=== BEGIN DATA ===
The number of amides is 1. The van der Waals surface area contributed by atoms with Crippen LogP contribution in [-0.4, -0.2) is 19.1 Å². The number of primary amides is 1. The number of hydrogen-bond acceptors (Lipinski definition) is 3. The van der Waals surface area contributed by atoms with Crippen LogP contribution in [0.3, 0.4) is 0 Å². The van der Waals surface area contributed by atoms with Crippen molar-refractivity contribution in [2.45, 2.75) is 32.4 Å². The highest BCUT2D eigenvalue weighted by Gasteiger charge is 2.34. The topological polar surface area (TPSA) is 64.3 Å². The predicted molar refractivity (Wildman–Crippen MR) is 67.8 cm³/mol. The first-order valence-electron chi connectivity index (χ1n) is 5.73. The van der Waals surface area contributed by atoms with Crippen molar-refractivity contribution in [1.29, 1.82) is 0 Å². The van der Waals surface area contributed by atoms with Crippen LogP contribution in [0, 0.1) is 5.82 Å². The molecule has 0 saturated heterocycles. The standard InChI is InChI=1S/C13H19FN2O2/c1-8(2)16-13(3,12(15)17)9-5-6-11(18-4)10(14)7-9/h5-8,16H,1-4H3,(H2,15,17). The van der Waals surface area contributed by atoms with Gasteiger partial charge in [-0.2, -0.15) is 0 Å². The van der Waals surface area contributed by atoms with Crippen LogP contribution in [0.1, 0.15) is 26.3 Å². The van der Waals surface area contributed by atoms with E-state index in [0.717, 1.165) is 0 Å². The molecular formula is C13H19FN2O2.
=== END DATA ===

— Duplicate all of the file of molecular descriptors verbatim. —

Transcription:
The number of amides is 1. The van der Waals surface area contributed by atoms with Crippen LogP contribution in [-0.4, -0.2) is 19.1 Å². The number of primary amides is 1. The number of hydrogen-bond acceptors (Lipinski definition) is 3. The van der Waals surface area contributed by atoms with Crippen LogP contribution in [0.3, 0.4) is 0 Å². The van der Waals surface area contributed by atoms with Crippen molar-refractivity contribution in [2.45, 2.75) is 32.4 Å². The highest BCUT2D eigenvalue weighted by Gasteiger charge is 2.34. The topological polar surface area (TPSA) is 64.3 Å². The predicted molar refractivity (Wildman–Crippen MR) is 67.8 cm³/mol. The first-order valence-electron chi connectivity index (χ1n) is 5.73. The van der Waals surface area contributed by atoms with Crippen molar-refractivity contribution in [1.29, 1.82) is 0 Å². The van der Waals surface area contributed by atoms with Crippen LogP contribution in [0, 0.1) is 5.82 Å². The molecule has 0 saturated heterocycles. The standard InChI is InChI=1S/C13H19FN2O2/c1-8(2)16-13(3,12(15)17)9-5-6-11(18-4)10(14)7-9/h5-8,16H,1-4H3,(H2,15,17). The van der Waals surface area contributed by atoms with Gasteiger partial charge in [-0.2, -0.15) is 0 Å². The van der Waals surface area contributed by atoms with Crippen LogP contribution in [0.1, 0.15) is 26.3 Å². The van der Waals surface area contributed by atoms with E-state index in [0.717, 1.165) is 0 Å². The molecular formula is C13H19FN2O2.